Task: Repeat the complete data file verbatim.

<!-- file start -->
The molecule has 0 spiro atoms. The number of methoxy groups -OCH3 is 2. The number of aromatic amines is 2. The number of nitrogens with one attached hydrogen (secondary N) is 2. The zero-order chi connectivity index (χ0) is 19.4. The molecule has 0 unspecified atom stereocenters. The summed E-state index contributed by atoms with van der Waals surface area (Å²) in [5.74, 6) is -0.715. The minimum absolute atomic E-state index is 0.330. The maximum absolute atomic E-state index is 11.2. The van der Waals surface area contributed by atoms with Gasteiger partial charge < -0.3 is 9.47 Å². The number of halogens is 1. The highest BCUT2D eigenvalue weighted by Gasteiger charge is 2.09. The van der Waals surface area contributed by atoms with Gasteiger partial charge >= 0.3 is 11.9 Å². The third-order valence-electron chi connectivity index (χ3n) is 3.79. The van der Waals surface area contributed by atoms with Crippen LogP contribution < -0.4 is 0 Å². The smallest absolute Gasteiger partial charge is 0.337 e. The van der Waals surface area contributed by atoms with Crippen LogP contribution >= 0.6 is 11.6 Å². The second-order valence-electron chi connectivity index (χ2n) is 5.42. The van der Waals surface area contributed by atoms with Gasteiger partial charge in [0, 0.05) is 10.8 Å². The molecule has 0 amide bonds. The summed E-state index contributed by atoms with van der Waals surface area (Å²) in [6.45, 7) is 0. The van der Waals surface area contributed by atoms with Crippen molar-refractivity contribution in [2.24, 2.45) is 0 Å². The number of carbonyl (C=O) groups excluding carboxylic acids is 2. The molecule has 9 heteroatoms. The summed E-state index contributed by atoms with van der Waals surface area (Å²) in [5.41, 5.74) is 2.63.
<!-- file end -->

The molecule has 0 spiro atoms. The number of methoxy groups -OCH3 is 2. The number of aromatic amines is 2. The number of nitrogens with one attached hydrogen (secondary N) is 2. The zero-order chi connectivity index (χ0) is 19.4. The molecule has 0 unspecified atom stereocenters. The summed E-state index contributed by atoms with van der Waals surface area (Å²) in [5.74, 6) is -0.715. The minimum absolute atomic E-state index is 0.330. The maximum absolute atomic E-state index is 11.2. The van der Waals surface area contributed by atoms with Gasteiger partial charge < -0.3 is 9.47 Å². The number of halogens is 1. The highest BCUT2D eigenvalue weighted by Gasteiger charge is 2.09. The van der Waals surface area contributed by atoms with Gasteiger partial charge >= 0.3 is 11.9 Å². The third-order valence-electron chi connectivity index (χ3n) is 3.79. The van der Waals surface area contributed by atoms with Crippen LogP contribution < -0.4 is 0 Å². The smallest absolute Gasteiger partial charge is 0.337 e. The van der Waals surface area contributed by atoms with Crippen LogP contribution >= 0.6 is 11.6 Å². The second-order valence-electron chi connectivity index (χ2n) is 5.42. The van der Waals surface area contributed by atoms with Gasteiger partial charge in [0, 0.05) is 10.8 Å². The molecule has 0 amide bonds. The summed E-state index contributed by atoms with van der Waals surface area (Å²) in [6.45, 7) is 0. The van der Waals surface area contributed by atoms with Crippen molar-refractivity contribution in [2.24, 2.45) is 0 Å². The number of carbonyl (C=O) groups excluding carboxylic acids is 2. The molecule has 9 heteroatoms. The summed E-state index contributed by atoms with van der Waals surface area (Å²) in [5.41, 5.74) is 2.63.